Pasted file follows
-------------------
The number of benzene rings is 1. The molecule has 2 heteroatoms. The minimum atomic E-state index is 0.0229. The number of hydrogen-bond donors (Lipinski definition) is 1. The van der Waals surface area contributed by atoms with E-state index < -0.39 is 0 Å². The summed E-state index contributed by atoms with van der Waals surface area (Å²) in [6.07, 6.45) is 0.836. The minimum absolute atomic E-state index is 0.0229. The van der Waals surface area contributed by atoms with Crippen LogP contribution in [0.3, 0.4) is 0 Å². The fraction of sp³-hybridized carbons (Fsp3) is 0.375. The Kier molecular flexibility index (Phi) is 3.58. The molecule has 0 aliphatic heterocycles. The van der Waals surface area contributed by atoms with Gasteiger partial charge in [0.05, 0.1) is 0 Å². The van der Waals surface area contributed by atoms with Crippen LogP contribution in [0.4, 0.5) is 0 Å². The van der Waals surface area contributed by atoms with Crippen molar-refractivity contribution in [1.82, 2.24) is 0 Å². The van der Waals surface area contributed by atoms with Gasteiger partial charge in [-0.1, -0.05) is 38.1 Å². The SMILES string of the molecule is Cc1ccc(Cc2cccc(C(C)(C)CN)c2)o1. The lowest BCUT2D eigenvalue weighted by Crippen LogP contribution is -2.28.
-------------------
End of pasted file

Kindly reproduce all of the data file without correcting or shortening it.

The number of benzene rings is 1. The molecule has 2 heteroatoms. The minimum atomic E-state index is 0.0229. The number of hydrogen-bond donors (Lipinski definition) is 1. The van der Waals surface area contributed by atoms with E-state index < -0.39 is 0 Å². The summed E-state index contributed by atoms with van der Waals surface area (Å²) in [6.07, 6.45) is 0.836. The minimum absolute atomic E-state index is 0.0229. The van der Waals surface area contributed by atoms with Crippen LogP contribution in [0.3, 0.4) is 0 Å². The fraction of sp³-hybridized carbons (Fsp3) is 0.375. The Kier molecular flexibility index (Phi) is 3.58. The molecule has 0 aliphatic heterocycles. The van der Waals surface area contributed by atoms with Gasteiger partial charge in [0.05, 0.1) is 0 Å². The van der Waals surface area contributed by atoms with Crippen LogP contribution in [0.4, 0.5) is 0 Å². The van der Waals surface area contributed by atoms with Crippen molar-refractivity contribution in [1.82, 2.24) is 0 Å². The van der Waals surface area contributed by atoms with Gasteiger partial charge in [-0.1, -0.05) is 38.1 Å². The SMILES string of the molecule is Cc1ccc(Cc2cccc(C(C)(C)CN)c2)o1. The lowest BCUT2D eigenvalue weighted by Crippen LogP contribution is -2.28.